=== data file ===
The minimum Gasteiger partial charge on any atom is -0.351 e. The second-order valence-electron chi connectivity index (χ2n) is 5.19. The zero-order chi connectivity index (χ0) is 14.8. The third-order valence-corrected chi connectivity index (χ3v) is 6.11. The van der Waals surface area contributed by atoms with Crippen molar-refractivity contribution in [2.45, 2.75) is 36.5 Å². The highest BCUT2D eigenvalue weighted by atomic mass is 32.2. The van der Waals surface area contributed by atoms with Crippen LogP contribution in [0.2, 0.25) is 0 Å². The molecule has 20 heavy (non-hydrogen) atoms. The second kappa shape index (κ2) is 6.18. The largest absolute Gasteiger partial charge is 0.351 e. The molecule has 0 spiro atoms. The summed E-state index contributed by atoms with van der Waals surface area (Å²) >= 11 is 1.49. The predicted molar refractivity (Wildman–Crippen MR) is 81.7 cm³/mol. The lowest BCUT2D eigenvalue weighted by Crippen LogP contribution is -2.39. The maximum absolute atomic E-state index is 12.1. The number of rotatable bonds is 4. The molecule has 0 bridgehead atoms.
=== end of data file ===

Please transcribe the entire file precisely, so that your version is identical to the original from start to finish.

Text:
The minimum Gasteiger partial charge on any atom is -0.351 e. The second-order valence-electron chi connectivity index (χ2n) is 5.19. The zero-order chi connectivity index (χ0) is 14.8. The third-order valence-corrected chi connectivity index (χ3v) is 6.11. The van der Waals surface area contributed by atoms with Crippen molar-refractivity contribution in [2.45, 2.75) is 36.5 Å². The highest BCUT2D eigenvalue weighted by atomic mass is 32.2. The van der Waals surface area contributed by atoms with Crippen LogP contribution in [0.2, 0.25) is 0 Å². The molecule has 20 heavy (non-hydrogen) atoms. The second kappa shape index (κ2) is 6.18. The largest absolute Gasteiger partial charge is 0.351 e. The molecule has 0 spiro atoms. The summed E-state index contributed by atoms with van der Waals surface area (Å²) >= 11 is 1.49. The predicted molar refractivity (Wildman–Crippen MR) is 81.7 cm³/mol. The lowest BCUT2D eigenvalue weighted by Crippen LogP contribution is -2.39. The maximum absolute atomic E-state index is 12.1. The number of rotatable bonds is 4. The molecule has 0 bridgehead atoms.